IMHO, DL is really getting ahead of the game here. Depending on how long this shutdown will last, with the loss of service industry jobs you lose consumer spending power. Many current middle class US citizens will no longer be able to afford to travel should the virus be prolonged. Even if the airlines are bailed out they will not see customer levels return for months if not years after the crisis is over.


Something that is underreported is that whether we are talking airline capacity cuts or other service industry cuts including people already laid off, the moves are done with the intentions of being temporary...for now.

This is truly an unprecedented situation so I don’t think anyone really knows what the other side will look like. I hope for the best but expect the worst.
ALL views, opinions expressed are mine ONLY and are NOT representative of those shared by Southwest Airlines Co.
 
dtw2hyd
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Re: Delta plans to emerge a "smaller" carrier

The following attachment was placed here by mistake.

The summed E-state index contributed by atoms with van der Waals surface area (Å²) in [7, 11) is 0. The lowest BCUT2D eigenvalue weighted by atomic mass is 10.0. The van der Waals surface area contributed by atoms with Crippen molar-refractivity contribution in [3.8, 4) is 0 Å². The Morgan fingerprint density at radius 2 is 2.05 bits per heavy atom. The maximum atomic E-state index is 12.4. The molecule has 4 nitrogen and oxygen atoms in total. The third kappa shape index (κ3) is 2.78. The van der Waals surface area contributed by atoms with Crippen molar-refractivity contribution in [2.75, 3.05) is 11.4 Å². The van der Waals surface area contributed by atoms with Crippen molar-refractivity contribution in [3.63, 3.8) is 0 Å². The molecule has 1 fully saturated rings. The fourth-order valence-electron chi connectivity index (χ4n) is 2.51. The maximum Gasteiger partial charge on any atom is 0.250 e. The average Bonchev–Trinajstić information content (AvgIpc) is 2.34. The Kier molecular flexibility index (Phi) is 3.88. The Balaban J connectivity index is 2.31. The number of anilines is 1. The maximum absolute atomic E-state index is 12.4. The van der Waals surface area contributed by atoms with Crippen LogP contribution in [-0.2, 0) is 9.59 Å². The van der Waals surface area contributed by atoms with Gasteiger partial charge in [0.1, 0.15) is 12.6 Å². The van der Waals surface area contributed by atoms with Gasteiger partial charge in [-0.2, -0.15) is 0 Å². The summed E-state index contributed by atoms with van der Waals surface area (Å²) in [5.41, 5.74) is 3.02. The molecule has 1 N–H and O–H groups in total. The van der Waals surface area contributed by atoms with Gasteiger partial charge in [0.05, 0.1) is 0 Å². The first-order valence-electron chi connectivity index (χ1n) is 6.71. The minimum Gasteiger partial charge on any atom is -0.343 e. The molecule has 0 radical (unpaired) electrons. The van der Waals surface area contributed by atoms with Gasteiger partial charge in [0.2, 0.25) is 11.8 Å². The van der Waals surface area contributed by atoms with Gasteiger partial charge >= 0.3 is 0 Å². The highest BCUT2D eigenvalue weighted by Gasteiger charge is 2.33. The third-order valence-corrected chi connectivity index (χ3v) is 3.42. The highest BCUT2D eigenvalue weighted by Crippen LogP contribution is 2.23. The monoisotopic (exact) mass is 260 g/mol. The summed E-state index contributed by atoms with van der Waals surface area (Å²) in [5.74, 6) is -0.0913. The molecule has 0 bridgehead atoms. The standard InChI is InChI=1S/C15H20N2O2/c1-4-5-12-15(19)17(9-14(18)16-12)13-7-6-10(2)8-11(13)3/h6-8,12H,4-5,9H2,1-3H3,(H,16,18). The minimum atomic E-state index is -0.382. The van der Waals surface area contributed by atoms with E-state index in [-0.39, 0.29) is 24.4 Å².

Sat Mar 21, 2020 12:01 am

Depends on how busy AMS, CDG, and LHR would be after this event, Delta should develop a low cost no curfew Eastern European hub for Eastward traffic.
All posts are just opinions.
 
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Midwestindy
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Re: Delta plans to emerge a "smaller" carrier

Sat Mar 21, 2020 12:04 am

SESGDL wrote:
Midwestindy wrote:
SESGDL wrote:

Totally disagree. ATL, DTW, MSP, SLC and LGA/JFK are all safe. Why would DL abandon "captive" markets? Air travel will eventually rebound. Giving up markets would be lunacy. LAX, BOS and SEA could definitely be at risk, though.

Jeremy


LAX is not at risk, they won't drawdown SEA & LAX, that would leave them with nothing on the west coast & no-TPAC gateway(Excluding DTW)

With DL retiring some 767s RDU/CVG/IND-CDG & TPA/MCO-AMS are probably at risk, not to mention p2p routes from RDU/CVG


Why does DL need a West Coast hub though? Before adding SEA and LAX DL didn't have one. SLC serves the West just fine. If anything, DL will maintain a large presence at LAX to the major cities: ATL, JFK, SLC, MSP, DTW, CVG, SEA, SFO, SAN, LAS, etc. But there's no doubt its presence there will shrink (along with all other cities).